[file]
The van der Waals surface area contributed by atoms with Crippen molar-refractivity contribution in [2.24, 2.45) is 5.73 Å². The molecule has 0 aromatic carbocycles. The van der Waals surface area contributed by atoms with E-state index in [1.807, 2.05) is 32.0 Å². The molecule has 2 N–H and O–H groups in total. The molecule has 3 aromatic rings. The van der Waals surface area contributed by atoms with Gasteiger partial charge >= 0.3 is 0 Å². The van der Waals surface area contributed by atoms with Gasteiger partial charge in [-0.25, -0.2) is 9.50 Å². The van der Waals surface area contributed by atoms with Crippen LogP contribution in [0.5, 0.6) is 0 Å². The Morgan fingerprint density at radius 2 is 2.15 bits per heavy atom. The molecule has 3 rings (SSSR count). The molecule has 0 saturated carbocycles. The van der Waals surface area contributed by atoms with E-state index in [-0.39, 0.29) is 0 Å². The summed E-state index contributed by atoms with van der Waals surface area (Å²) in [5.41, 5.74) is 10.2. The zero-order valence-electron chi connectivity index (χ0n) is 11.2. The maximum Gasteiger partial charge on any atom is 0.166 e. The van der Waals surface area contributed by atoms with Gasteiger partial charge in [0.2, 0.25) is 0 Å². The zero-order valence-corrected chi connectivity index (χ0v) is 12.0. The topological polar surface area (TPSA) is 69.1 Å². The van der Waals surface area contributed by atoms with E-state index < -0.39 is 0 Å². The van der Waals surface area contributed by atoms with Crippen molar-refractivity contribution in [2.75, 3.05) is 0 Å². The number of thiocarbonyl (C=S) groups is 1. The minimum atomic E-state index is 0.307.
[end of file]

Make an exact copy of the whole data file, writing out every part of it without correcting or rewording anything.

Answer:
The van der Waals surface area contributed by atoms with Crippen molar-refractivity contribution in [2.24, 2.45) is 5.73 Å². The molecule has 0 aromatic carbocycles. The van der Waals surface area contributed by atoms with E-state index in [1.807, 2.05) is 32.0 Å². The molecule has 2 N–H and O–H groups in total. The molecule has 3 aromatic rings. The van der Waals surface area contributed by atoms with Gasteiger partial charge >= 0.3 is 0 Å². The van der Waals surface area contributed by atoms with Gasteiger partial charge in [-0.25, -0.2) is 9.50 Å². The van der Waals surface area contributed by atoms with Crippen LogP contribution in [0.5, 0.6) is 0 Å². The Morgan fingerprint density at radius 2 is 2.15 bits per heavy atom. The molecule has 3 rings (SSSR count). The molecule has 0 saturated carbocycles. The van der Waals surface area contributed by atoms with E-state index in [-0.39, 0.29) is 0 Å². The summed E-state index contributed by atoms with van der Waals surface area (Å²) in [5.41, 5.74) is 10.2. The zero-order valence-electron chi connectivity index (χ0n) is 11.2. The maximum Gasteiger partial charge on any atom is 0.166 e. The van der Waals surface area contributed by atoms with Gasteiger partial charge in [0.2, 0.25) is 0 Å². The zero-order valence-corrected chi connectivity index (χ0v) is 12.0. The topological polar surface area (TPSA) is 69.1 Å². The van der Waals surface area contributed by atoms with E-state index < -0.39 is 0 Å². The van der Waals surface area contributed by atoms with Crippen molar-refractivity contribution in [2.75, 3.05) is 0 Å². The number of thiocarbonyl (C=S) groups is 1. The minimum atomic E-state index is 0.307.